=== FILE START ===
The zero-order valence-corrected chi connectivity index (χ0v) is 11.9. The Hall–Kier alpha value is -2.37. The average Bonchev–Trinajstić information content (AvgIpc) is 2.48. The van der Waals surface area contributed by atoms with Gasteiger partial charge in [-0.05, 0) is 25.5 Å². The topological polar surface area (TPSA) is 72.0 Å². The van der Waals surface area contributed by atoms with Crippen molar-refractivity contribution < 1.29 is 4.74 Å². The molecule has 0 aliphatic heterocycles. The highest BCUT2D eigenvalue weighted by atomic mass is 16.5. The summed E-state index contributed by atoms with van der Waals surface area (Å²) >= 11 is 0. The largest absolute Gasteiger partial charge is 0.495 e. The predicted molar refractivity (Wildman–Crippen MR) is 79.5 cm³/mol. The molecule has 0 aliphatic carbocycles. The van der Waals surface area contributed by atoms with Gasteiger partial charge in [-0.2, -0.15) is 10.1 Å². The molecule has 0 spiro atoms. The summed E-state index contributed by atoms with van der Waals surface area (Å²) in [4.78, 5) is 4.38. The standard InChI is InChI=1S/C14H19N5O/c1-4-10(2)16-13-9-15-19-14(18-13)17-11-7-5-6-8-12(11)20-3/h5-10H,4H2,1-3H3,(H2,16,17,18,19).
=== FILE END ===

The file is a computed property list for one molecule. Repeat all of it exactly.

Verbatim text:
The zero-order valence-corrected chi connectivity index (χ0v) is 11.9. The Hall–Kier alpha value is -2.37. The average Bonchev–Trinajstić information content (AvgIpc) is 2.48. The van der Waals surface area contributed by atoms with Gasteiger partial charge in [-0.05, 0) is 25.5 Å². The topological polar surface area (TPSA) is 72.0 Å². The van der Waals surface area contributed by atoms with Crippen molar-refractivity contribution < 1.29 is 4.74 Å². The molecule has 0 aliphatic heterocycles. The highest BCUT2D eigenvalue weighted by atomic mass is 16.5. The summed E-state index contributed by atoms with van der Waals surface area (Å²) >= 11 is 0. The largest absolute Gasteiger partial charge is 0.495 e. The predicted molar refractivity (Wildman–Crippen MR) is 79.5 cm³/mol. The molecule has 0 aliphatic carbocycles. The van der Waals surface area contributed by atoms with Gasteiger partial charge in [-0.2, -0.15) is 10.1 Å². The molecule has 0 spiro atoms. The summed E-state index contributed by atoms with van der Waals surface area (Å²) in [4.78, 5) is 4.38. The standard InChI is InChI=1S/C14H19N5O/c1-4-10(2)16-13-9-15-19-14(18-13)17-11-7-5-6-8-12(11)20-3/h5-10H,4H2,1-3H3,(H2,16,17,18,19).